Larry Swanson, a UX content strategist, runs a podcast called Content Strategy Insights. Larry recently interviewed me a few weeks ago about various topics related to API documentation.
A couple of years ago, I was chatting with a local tech writer at a WTD meetup, and he mentioned that while he enjoys my posts on tech comm, he wished I would post more about biking in the area. This surprised me because I didn't really think anyone read or cared about my biking posts. Since his note, I admit I haven't posted anything about biking for a while. I did compile my previous posts about biking into a sidebar for easier navigation, but I failed to follow through with more biking posts. Today I hope to remedy that by sharing the best biking route in all of Santa Clara! I call this the Santa Clara loop.
I finished up the documentation processes section in my API course that I've been adding to over the last couple of months. Here's a list of all the article in this section.
I added a new article in my API documentation course about processes for changing internal doc culture. One of the most influential aspects that will determine your experience as a technical writer is the company's documentation culture and environment. If you find yourself in an organization with a poor documentation culture, it can be difficult if not impossible to change it. Poor documentation culture/environments lead to a high turnover on doc teams, loss of motivation for existing writers (especially as their colleagues constantly leave, which increases the workload), and contributes to a downward spiral of tasks you can never quite get a handle on. In this topic, I outline six strategies you can implement to influence change in your company's documentation culture.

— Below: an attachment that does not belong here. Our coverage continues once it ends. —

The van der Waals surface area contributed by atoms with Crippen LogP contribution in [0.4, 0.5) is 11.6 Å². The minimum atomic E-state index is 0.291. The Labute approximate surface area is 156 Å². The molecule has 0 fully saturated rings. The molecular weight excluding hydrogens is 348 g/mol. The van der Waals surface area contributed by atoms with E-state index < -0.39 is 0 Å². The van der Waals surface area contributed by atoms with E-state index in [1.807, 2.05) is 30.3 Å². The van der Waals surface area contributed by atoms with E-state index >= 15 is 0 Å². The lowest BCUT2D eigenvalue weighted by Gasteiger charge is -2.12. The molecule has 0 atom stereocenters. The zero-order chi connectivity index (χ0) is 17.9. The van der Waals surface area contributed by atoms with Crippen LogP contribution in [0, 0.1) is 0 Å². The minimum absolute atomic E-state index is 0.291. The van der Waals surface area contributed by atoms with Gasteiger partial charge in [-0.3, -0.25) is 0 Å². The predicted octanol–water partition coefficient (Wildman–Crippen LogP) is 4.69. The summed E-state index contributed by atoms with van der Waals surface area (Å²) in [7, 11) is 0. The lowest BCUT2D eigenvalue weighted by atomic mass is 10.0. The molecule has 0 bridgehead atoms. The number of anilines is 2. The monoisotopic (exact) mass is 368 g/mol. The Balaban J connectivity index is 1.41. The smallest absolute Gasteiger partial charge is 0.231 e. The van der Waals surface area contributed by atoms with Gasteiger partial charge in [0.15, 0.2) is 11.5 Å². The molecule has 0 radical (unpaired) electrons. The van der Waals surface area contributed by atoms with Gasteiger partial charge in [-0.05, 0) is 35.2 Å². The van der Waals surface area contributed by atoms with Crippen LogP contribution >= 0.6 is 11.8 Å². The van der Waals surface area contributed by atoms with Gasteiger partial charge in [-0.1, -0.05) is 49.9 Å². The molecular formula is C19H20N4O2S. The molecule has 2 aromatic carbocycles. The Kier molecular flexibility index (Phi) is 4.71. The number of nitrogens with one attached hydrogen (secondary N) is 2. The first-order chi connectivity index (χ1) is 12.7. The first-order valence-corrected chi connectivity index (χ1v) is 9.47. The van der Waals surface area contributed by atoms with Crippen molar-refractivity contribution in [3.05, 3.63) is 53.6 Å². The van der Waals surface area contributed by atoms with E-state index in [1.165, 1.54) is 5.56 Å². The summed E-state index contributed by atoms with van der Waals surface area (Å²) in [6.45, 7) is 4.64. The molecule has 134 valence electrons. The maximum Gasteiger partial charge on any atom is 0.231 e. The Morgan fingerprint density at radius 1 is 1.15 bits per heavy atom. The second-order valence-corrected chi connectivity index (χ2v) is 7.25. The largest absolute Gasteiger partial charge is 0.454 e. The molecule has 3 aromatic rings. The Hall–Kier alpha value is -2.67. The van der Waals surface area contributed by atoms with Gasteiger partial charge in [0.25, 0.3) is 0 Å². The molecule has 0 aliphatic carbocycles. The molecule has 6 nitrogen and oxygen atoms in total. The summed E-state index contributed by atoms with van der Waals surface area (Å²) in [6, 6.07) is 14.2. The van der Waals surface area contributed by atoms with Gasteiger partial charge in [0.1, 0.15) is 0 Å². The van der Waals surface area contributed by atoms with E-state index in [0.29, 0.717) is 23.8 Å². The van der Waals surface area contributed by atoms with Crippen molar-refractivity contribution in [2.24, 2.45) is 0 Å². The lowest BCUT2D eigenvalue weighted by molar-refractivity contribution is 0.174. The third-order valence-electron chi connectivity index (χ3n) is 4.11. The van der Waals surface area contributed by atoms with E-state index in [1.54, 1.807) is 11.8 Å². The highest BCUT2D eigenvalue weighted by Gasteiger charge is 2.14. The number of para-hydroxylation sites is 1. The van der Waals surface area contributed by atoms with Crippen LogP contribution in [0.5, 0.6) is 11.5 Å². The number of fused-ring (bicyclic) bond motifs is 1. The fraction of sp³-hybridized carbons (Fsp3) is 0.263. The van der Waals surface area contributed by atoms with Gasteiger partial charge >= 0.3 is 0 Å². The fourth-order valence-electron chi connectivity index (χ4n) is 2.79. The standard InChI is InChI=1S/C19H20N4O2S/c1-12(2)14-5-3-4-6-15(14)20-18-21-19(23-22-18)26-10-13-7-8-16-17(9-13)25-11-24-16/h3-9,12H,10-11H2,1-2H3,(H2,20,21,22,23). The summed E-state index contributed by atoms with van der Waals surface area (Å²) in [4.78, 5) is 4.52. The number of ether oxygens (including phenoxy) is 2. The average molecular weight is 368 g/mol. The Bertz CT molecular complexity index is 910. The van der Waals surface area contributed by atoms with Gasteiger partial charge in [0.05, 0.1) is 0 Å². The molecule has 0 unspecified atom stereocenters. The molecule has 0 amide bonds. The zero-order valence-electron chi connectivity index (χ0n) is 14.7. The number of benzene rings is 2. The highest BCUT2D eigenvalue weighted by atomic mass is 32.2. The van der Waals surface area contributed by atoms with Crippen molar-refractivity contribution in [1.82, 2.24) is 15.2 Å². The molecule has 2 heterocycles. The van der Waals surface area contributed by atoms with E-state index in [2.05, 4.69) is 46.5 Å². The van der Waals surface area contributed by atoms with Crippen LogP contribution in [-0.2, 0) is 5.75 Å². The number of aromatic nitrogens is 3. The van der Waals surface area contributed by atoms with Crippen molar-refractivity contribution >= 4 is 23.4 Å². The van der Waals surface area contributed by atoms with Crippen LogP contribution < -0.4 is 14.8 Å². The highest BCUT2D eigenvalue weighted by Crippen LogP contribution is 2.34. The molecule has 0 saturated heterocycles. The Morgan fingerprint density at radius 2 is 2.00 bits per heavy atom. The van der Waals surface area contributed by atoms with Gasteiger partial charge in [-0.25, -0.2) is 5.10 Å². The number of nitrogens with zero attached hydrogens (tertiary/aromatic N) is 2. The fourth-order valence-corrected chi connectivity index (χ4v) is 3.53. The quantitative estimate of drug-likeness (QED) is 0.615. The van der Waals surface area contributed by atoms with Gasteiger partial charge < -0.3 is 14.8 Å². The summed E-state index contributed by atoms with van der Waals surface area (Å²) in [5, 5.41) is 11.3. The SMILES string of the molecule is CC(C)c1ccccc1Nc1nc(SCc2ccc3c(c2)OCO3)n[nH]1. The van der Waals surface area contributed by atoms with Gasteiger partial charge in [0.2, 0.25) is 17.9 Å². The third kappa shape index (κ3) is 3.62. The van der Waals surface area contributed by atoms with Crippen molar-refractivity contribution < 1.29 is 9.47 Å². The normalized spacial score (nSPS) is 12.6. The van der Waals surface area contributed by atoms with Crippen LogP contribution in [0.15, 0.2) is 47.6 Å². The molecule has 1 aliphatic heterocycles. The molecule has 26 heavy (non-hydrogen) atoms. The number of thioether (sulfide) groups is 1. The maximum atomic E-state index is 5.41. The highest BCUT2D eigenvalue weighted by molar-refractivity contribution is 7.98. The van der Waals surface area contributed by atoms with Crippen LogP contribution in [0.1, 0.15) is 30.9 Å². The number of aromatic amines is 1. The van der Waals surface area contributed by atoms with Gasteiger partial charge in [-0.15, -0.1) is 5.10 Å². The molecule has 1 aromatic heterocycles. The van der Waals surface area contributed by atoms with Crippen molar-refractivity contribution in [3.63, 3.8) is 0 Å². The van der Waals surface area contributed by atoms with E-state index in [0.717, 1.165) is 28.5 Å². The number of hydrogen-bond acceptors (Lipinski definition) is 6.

I added a new article to my API documentation course on processes for external contributors. One of the main advantages of a version-control-based system, especially using open-source technologies, is the promise of collaboration. Not just collaboration with your immediate team, but scaling beyond your team to also include other contributors within your organization and even contributors from the community. Many people embrace docs-as-code with the hope and expectation that many engineers will contribute to the docs. In this section, I cover processes to consider when external contributors (external to your team, not necessarily external to the company) write content.
Documentation templates not only help teams align with consistent approaches in docs, templates help guide engineers, non-writers, or other roles in creating content, removing the intimidation of a blank page. A group of writers passionate about templates have been working together to create templates for a variety of documentation scenarios. This group's project is called The Good Docs Project. The project makes available templates for API overviews, quickstart guides, reference, how-to topics, discussions, tutorials, and more. The following is a guest post by Ankita Tripathi, a member of The Good Docs project, discussing the project and her motivations for getting involved.
In a previous post, I explored how Document360, a new cloud-based documentation platform, handles API documentation scenarios. This time, I decided to record a podcast with Saravana Kumar, founder of Document360, to get the behind-the-scenes story about how Document360 came about, what's driving their fast pace of development, and their roadmap for the future.
I added a new article covering the process for collecting and addressing feedback post-release in my API doc course. Collecting feedback post-release involves a host of new challenges and processes, such as how to optimize your feedback form, how to account for random externally driven requests across your dev portal, how to process the feedback from incoming requests, and so on.